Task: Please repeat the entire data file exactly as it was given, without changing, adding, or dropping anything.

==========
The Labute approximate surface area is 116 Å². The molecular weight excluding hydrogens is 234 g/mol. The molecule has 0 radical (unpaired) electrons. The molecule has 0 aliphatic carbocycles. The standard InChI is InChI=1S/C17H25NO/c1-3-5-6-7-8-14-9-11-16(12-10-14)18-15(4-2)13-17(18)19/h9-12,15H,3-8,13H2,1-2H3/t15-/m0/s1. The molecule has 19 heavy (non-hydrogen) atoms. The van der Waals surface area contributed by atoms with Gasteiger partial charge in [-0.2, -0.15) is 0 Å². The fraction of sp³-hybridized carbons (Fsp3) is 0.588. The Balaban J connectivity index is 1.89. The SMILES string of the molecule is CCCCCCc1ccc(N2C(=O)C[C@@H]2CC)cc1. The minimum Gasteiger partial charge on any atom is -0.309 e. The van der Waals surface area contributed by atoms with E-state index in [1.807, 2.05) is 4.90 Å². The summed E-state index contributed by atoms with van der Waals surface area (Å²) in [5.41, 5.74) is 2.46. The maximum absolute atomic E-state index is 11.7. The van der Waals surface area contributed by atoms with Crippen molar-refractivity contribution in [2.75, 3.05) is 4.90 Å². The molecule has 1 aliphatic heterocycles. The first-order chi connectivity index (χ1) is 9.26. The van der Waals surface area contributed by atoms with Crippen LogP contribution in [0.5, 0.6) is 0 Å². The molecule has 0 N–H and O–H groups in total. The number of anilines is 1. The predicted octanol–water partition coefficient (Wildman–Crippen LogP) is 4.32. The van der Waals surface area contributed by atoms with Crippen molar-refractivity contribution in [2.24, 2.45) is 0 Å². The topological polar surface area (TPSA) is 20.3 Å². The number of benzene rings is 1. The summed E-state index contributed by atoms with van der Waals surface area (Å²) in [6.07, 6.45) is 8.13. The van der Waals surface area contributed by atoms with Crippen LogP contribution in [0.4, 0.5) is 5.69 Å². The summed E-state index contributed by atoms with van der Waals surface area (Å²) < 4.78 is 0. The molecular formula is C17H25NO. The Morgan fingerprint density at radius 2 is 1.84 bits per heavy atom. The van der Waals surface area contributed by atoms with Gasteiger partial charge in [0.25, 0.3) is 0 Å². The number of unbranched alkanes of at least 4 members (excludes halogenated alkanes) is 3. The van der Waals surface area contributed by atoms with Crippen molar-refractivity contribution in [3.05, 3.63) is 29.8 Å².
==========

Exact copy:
The Labute approximate surface area is 116 Å². The molecular weight excluding hydrogens is 234 g/mol. The molecule has 0 radical (unpaired) electrons. The molecule has 0 aliphatic carbocycles. The standard InChI is InChI=1S/C17H25NO/c1-3-5-6-7-8-14-9-11-16(12-10-14)18-15(4-2)13-17(18)19/h9-12,15H,3-8,13H2,1-2H3/t15-/m0/s1. The molecule has 19 heavy (non-hydrogen) atoms. The van der Waals surface area contributed by atoms with Gasteiger partial charge in [-0.2, -0.15) is 0 Å². The fraction of sp³-hybridized carbons (Fsp3) is 0.588. The Balaban J connectivity index is 1.89. The SMILES string of the molecule is CCCCCCc1ccc(N2C(=O)C[C@@H]2CC)cc1. The minimum Gasteiger partial charge on any atom is -0.309 e. The van der Waals surface area contributed by atoms with E-state index in [1.807, 2.05) is 4.90 Å². The summed E-state index contributed by atoms with van der Waals surface area (Å²) in [5.41, 5.74) is 2.46. The maximum absolute atomic E-state index is 11.7. The van der Waals surface area contributed by atoms with Crippen molar-refractivity contribution in [2.75, 3.05) is 4.90 Å². The molecule has 1 aliphatic heterocycles. The first-order chi connectivity index (χ1) is 9.26. The van der Waals surface area contributed by atoms with Crippen LogP contribution in [0.5, 0.6) is 0 Å². The molecule has 0 N–H and O–H groups in total. The number of anilines is 1. The predicted octanol–water partition coefficient (Wildman–Crippen LogP) is 4.32. The van der Waals surface area contributed by atoms with Crippen molar-refractivity contribution in [2.24, 2.45) is 0 Å². The topological polar surface area (TPSA) is 20.3 Å². The number of benzene rings is 1. The summed E-state index contributed by atoms with van der Waals surface area (Å²) in [6.07, 6.45) is 8.13. The van der Waals surface area contributed by atoms with Crippen LogP contribution in [0.4, 0.5) is 5.69 Å². The summed E-state index contributed by atoms with van der Waals surface area (Å²) < 4.78 is 0. The molecular formula is C17H25NO. The Morgan fingerprint density at radius 2 is 1.84 bits per heavy atom. The van der Waals surface area contributed by atoms with Gasteiger partial charge in [0.25, 0.3) is 0 Å². The number of unbranched alkanes of at least 4 members (excludes halogenated alkanes) is 3. The van der Waals surface area contributed by atoms with Crippen molar-refractivity contribution in [3.05, 3.63) is 29.8 Å².